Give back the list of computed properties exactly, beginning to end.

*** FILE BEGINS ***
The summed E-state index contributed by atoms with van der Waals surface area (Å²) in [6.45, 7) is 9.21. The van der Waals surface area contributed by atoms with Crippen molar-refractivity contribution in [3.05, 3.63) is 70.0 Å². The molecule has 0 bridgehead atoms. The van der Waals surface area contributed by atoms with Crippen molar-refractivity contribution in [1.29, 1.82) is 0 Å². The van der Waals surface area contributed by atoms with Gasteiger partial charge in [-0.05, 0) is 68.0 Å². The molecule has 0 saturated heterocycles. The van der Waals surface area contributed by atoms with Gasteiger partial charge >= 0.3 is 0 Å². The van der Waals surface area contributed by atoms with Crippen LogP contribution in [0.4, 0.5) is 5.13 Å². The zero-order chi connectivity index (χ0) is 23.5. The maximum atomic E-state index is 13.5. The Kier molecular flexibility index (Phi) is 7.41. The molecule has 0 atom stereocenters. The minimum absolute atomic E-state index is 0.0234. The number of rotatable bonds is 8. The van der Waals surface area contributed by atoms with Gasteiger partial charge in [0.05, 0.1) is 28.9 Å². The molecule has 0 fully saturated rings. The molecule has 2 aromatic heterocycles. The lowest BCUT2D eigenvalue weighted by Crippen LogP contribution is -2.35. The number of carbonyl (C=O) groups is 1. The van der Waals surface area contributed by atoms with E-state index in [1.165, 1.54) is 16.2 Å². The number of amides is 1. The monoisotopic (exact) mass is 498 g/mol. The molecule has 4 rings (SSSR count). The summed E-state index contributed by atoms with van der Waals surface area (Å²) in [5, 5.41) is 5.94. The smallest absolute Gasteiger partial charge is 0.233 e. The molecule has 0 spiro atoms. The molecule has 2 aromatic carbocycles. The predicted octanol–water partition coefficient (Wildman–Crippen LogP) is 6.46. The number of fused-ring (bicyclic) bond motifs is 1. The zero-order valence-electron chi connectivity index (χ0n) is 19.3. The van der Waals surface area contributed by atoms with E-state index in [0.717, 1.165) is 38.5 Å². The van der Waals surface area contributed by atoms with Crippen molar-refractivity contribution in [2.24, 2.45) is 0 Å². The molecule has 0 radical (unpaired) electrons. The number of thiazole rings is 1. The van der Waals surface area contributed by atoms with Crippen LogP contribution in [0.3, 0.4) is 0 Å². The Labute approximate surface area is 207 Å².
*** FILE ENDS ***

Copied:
The summed E-state index contributed by atoms with van der Waals surface area (Å²) in [6.45, 7) is 9.21. The van der Waals surface area contributed by atoms with Crippen molar-refractivity contribution in [3.05, 3.63) is 70.0 Å². The molecule has 0 bridgehead atoms. The van der Waals surface area contributed by atoms with Crippen molar-refractivity contribution in [1.29, 1.82) is 0 Å². The van der Waals surface area contributed by atoms with Gasteiger partial charge in [-0.05, 0) is 68.0 Å². The molecule has 0 saturated heterocycles. The van der Waals surface area contributed by atoms with Gasteiger partial charge >= 0.3 is 0 Å². The van der Waals surface area contributed by atoms with Crippen LogP contribution in [0.4, 0.5) is 5.13 Å². The zero-order chi connectivity index (χ0) is 23.5. The maximum atomic E-state index is 13.5. The Kier molecular flexibility index (Phi) is 7.41. The molecule has 0 atom stereocenters. The minimum absolute atomic E-state index is 0.0234. The number of rotatable bonds is 8. The van der Waals surface area contributed by atoms with Gasteiger partial charge in [0.05, 0.1) is 28.9 Å². The molecule has 0 fully saturated rings. The molecule has 2 aromatic heterocycles. The lowest BCUT2D eigenvalue weighted by Crippen LogP contribution is -2.35. The number of carbonyl (C=O) groups is 1. The van der Waals surface area contributed by atoms with E-state index in [1.165, 1.54) is 16.2 Å². The number of amides is 1. The monoisotopic (exact) mass is 498 g/mol. The molecule has 4 rings (SSSR count). The summed E-state index contributed by atoms with van der Waals surface area (Å²) in [5, 5.41) is 5.94. The smallest absolute Gasteiger partial charge is 0.233 e. The molecule has 0 spiro atoms. The molecule has 2 aromatic carbocycles. The predicted octanol–water partition coefficient (Wildman–Crippen LogP) is 6.46. The number of fused-ring (bicyclic) bond motifs is 1. The zero-order valence-electron chi connectivity index (χ0n) is 19.3. The van der Waals surface area contributed by atoms with E-state index in [0.717, 1.165) is 38.5 Å². The van der Waals surface area contributed by atoms with Crippen molar-refractivity contribution in [2.24, 2.45) is 0 Å². The molecule has 0 radical (unpaired) electrons. The number of thiazole rings is 1. The van der Waals surface area contributed by atoms with Crippen LogP contribution in [0.3, 0.4) is 0 Å². The Labute approximate surface area is 207 Å².